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ISU scholar: Leaked abortion draft ruling is 'really quite bad for the court’s legitimacy'

Associate Justice Samuel Alito, seen here in 2021.
Erin Schaff
Pool New York Times/AP
Associate Justice Samuel Alito, seen here in 2021.

It’s not unusual for the country to collectively pause to digest a big Supreme Court ruling on a major social issue — like abortion. What was different this time is that it wasn’t a ruling. It was a draft of a ruling, which was leaked.

To help understand the significance of that leak and what it says about how the Supreme Court operates and its conservative shift, WGLT’s Sarah Nardi turned to Meghan Leonard, an associate professor at Illinois State University who has studied the courts. Leonard described the situation as unprecedented.

WGLT: So how weird is this that this draft leaked?

Leonard: It is completely unprecedented. Of course, the story is not the leak. But the story of the leak just makes the whole thing far more intriguing.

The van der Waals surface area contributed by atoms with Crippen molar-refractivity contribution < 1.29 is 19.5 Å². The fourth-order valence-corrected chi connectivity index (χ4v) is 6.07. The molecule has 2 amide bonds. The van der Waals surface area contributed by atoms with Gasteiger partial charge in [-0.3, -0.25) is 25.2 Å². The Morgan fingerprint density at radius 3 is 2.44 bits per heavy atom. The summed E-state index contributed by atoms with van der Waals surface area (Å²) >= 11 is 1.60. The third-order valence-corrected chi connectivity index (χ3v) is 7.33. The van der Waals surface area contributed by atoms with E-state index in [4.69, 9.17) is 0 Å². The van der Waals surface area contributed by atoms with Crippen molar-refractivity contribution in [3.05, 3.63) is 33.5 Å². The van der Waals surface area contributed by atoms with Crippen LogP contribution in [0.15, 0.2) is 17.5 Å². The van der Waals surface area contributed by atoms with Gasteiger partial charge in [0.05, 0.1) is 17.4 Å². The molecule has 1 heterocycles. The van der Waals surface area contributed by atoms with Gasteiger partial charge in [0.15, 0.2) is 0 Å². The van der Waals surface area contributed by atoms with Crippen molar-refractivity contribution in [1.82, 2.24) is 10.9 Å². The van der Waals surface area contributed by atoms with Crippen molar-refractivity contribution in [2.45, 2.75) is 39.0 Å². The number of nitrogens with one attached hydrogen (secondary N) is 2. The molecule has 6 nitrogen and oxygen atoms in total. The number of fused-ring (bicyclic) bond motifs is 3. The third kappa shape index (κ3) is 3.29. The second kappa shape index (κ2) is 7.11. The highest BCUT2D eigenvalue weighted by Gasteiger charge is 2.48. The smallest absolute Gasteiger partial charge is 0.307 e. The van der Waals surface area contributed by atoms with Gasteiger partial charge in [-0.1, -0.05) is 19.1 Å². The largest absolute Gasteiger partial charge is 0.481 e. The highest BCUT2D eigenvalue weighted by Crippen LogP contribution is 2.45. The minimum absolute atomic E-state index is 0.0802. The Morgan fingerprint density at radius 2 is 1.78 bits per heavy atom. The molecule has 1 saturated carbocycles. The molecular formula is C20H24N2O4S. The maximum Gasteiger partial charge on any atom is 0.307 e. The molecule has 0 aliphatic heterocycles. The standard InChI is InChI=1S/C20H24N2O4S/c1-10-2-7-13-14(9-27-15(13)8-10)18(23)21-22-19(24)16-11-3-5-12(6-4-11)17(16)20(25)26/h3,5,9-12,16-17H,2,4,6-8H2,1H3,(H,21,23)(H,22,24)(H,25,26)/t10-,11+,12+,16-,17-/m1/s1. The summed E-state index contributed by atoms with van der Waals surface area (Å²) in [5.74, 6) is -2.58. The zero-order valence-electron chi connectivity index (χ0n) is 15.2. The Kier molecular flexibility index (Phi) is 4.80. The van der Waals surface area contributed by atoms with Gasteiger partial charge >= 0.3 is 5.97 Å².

There have been bits and pieces that have come out before, maybe about what the court is going to decide the next day. But never a full draft opinion. Never ever like this. So wholly unprecedented. And, you know, the Chief Justice has already said that they are starting an investigation. And what was leaked was, in fact, an authentic draft.

Were you surprised by anything that you read in that draft? Or, is it what you’d expect of a draft opinion from Samuel Alito?

Meghan Leonard portait
Illinois State University
Meghan Leonard, an associate professor at Illinois State University who has studied the courts.

I think that's what we would expect from Justice Alito. Because it's dated in February, it strikes me as an early draft. And in an early draft, a justice is going to go for it. They're going to put out as much as they want to say. And then through that iterative process of responses from the other justices, and new drafts and responses, the draft kind of hones in on what the justices want to focus on. And so this process is exactly how it generally works.